Like many other Petalumans, Erica Hokett, NCBTMB, ABMP, finds her passion in giving back to others. A certified massage therapist since 2003, her interest in the healing arts came after spending the majority of her young life dealing with chronic pain, giving her first-hand knowledge how pain can change one’s life.
When only 8 years old, she stepped on a nail, spent over 3 months in the hospital and had 9 heel surgeries over the span of 9 years. This left a large scar on her heel that felt like she was walking on rocks. For years she limped which affected daily activities. While she is grateful to the medical system that enabled her to keep her foot and get rid of the "rocks" in her shoes, she admits "there are some big holes in my life that I don’t remember from the pain meds". She continues, "If the kind of bodywork I offer would have been available at that time, I would have had a very different life experience. I feel I’m doing my part if I can offer another person a treatment that is not invasive, can help them augment their pain and have a better quality of life."
Hokett’s training came from several arenas giving her a well-rounded and unique perspective. Her path began in Santa Cruz in 1994 meeting and training with many healers. After moving to Hawaii, she had 600 hours of training at the Maui School of Therapeutic Massage. Here her studies included Anatomy, Kinesiology, Hydrotherapy, Shiatsu, Hawaiian Lomi Lomi, Sports Massage, Reflexology, Body Mind Integration and Neuromuscular Therapy, to name a few. This is where the name Malama Massage came into being for the name of her business. Malama means "to care for and attend to" in Hawaiian. "My practice began on Maui," explains Hokett. "I keep the name because it pays homage to the practitioners who helped me heal my body, inspired me to go to massage school and then became my teachers."
It was also in Hawaii that she met her friend, Victoria, with whom she went on to start a practice here in Petaluma.
Of course, Erica’s pride and deepest joy is her 5 year old daughter who loves dance, make jewelry and read. In addition to volunteering at her daughter’s school, Erica, too, loves dancing as well as gardening, hiking and making art, especially painting and sculpture. Born in Topeka, Kansas and raised in Shawnee, a suburb of Kansas City, Hokett eventually came to settle in Petaluma. She was drawn to the people here, her family and to raise her daughter.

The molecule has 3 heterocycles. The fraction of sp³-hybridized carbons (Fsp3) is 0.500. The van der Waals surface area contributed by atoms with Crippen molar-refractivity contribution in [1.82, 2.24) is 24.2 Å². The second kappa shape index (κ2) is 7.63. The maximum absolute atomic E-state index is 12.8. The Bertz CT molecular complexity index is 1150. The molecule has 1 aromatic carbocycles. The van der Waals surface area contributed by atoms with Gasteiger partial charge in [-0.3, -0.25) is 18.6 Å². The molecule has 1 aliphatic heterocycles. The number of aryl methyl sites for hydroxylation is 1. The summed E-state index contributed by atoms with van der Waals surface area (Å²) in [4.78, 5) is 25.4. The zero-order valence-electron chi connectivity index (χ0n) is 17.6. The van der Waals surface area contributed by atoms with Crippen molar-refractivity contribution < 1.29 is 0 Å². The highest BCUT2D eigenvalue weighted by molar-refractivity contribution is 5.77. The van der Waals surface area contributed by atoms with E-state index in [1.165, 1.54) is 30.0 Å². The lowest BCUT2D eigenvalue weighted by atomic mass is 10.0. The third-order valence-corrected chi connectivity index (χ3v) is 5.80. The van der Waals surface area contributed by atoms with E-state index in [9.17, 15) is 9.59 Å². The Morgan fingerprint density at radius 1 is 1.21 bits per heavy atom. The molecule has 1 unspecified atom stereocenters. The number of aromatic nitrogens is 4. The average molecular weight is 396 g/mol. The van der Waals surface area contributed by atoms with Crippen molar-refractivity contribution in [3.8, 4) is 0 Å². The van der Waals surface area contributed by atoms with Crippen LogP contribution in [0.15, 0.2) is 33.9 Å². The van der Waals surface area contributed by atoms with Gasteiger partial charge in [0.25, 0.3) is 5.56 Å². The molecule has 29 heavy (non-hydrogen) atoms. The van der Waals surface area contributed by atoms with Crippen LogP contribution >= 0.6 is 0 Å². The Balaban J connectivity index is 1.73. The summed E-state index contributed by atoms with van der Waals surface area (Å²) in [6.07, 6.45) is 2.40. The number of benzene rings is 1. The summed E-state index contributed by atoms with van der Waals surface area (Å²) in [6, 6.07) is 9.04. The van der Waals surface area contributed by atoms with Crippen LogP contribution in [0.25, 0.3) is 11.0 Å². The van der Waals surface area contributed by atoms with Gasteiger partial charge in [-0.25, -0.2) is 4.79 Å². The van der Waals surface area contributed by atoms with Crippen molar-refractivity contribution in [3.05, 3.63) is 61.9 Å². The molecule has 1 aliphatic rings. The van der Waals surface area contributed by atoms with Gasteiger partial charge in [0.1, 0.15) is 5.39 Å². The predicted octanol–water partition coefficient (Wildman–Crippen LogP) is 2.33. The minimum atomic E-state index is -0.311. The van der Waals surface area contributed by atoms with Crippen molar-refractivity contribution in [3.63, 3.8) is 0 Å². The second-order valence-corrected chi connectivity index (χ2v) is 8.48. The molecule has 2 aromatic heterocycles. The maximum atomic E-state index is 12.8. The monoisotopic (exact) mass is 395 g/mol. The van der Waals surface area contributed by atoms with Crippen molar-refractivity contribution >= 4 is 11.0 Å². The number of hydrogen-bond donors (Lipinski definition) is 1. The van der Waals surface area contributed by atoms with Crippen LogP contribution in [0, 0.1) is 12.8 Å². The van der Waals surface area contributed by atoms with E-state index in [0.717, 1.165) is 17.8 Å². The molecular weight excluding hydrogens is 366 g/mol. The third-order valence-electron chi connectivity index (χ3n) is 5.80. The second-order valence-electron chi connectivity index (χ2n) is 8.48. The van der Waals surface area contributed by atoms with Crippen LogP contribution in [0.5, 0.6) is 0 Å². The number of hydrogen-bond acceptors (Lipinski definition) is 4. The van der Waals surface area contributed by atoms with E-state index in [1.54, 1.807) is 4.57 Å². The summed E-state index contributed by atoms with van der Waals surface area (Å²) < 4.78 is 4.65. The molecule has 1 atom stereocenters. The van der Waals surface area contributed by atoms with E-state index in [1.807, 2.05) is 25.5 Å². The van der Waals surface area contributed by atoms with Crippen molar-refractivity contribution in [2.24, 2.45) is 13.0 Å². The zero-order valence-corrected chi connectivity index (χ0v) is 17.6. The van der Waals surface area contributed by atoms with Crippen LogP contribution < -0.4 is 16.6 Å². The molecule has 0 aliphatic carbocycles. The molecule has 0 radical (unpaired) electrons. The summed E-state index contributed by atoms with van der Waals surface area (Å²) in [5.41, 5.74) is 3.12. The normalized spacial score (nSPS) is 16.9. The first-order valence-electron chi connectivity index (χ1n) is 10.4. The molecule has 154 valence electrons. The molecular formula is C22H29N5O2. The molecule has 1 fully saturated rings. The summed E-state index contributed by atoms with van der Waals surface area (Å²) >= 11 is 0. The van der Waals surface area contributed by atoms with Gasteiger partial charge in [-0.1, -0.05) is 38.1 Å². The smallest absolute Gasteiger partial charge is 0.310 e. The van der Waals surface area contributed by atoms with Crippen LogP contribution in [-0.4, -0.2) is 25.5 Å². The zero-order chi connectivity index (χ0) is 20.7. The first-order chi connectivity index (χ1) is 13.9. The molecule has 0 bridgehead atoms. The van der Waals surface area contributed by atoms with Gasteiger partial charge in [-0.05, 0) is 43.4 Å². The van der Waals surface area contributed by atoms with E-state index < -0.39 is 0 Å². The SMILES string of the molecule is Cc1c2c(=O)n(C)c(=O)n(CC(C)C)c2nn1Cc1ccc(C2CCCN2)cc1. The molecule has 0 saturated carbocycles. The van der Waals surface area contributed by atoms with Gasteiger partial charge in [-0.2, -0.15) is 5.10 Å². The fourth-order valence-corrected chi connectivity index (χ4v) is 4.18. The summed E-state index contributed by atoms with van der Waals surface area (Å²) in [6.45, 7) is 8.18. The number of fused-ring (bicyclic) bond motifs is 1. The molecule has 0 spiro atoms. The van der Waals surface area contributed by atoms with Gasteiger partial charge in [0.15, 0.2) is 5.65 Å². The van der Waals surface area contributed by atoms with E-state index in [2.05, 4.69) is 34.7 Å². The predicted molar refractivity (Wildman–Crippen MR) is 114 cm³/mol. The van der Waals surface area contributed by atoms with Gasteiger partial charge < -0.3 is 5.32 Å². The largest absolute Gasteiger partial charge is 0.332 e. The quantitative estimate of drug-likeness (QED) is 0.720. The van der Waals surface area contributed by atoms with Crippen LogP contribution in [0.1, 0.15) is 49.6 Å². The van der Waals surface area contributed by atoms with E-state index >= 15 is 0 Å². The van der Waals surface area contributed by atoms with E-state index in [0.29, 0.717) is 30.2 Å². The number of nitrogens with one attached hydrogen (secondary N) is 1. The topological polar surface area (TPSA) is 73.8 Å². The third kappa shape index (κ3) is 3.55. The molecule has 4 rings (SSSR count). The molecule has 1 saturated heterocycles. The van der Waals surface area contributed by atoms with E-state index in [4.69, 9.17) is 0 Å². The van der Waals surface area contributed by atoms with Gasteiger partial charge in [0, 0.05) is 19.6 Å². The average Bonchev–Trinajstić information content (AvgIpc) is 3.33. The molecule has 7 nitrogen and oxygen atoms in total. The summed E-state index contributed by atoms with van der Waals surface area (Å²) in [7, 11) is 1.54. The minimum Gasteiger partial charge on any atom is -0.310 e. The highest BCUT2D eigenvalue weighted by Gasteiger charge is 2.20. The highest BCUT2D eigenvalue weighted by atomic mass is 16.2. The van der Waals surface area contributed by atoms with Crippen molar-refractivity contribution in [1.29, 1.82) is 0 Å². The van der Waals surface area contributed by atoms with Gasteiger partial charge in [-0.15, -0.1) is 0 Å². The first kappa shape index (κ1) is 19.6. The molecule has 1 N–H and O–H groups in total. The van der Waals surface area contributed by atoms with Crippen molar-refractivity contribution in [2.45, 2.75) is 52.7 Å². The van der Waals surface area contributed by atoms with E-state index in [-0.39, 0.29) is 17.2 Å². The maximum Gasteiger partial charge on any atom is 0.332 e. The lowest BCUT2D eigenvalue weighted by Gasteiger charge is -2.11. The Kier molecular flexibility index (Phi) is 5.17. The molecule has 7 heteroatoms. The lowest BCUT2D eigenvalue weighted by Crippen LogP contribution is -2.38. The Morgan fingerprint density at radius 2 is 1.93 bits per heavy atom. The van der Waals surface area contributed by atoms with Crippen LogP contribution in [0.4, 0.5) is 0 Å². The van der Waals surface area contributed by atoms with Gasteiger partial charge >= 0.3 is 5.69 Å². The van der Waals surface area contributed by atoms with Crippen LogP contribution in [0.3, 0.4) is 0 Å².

Having also studied at The Center for Pain Management, Hokett offers more than a good-feeling massage. Hers is therapeutic in nature in that she incorporates Advanced Orthopedic Massage in complicated pain conditions. Her knowledge of Muscle Energy Techniques for the hip, pelvis and thigh as well as Lymphatic and Thai Massage give her an array of tools to use and specialize in the treatment for each client.
With her reputation getting out there, she is seeing more people who are looking for pain relief and alternatives to surgery. She loves to work with clients to figure out what they are doing on their day-to-day lives that is negatively impacting their bodies, with hips, neck, and shoulders, a specialty. In Petaluma, baby boomers, who are more wellness-oriented, are the bulk of her practice. When we worked also in San Francisco, Hokett’s practice was young professionals who were looking for relaxation from hectic jobs or who had chronic pain problems due to their posture and ergonomics. Now, she prefers to solely practice in Petaluma to be close to home, her daughter and serve her community here.
"Every massage practitioner is different," says Hokett. "We all bring a different prospective to the table. I specialize in pain relief because it’s an area where my technical skills excel. My clients appreciate my depth of knowledge, my dedication to their well-being and the quality of my touch. I offer a sliding scale because I think that it’s more important for people who need work to get it."
For her, it has been a rewarding journey, one for which she is grateful for the opportunity to help others find ease within their body through therapeutic massage. She hopes that one day soon, massage will be integrated into healthcare and viewed, as she does, as preventative medicine. For more information, go to www.malamamassage.com.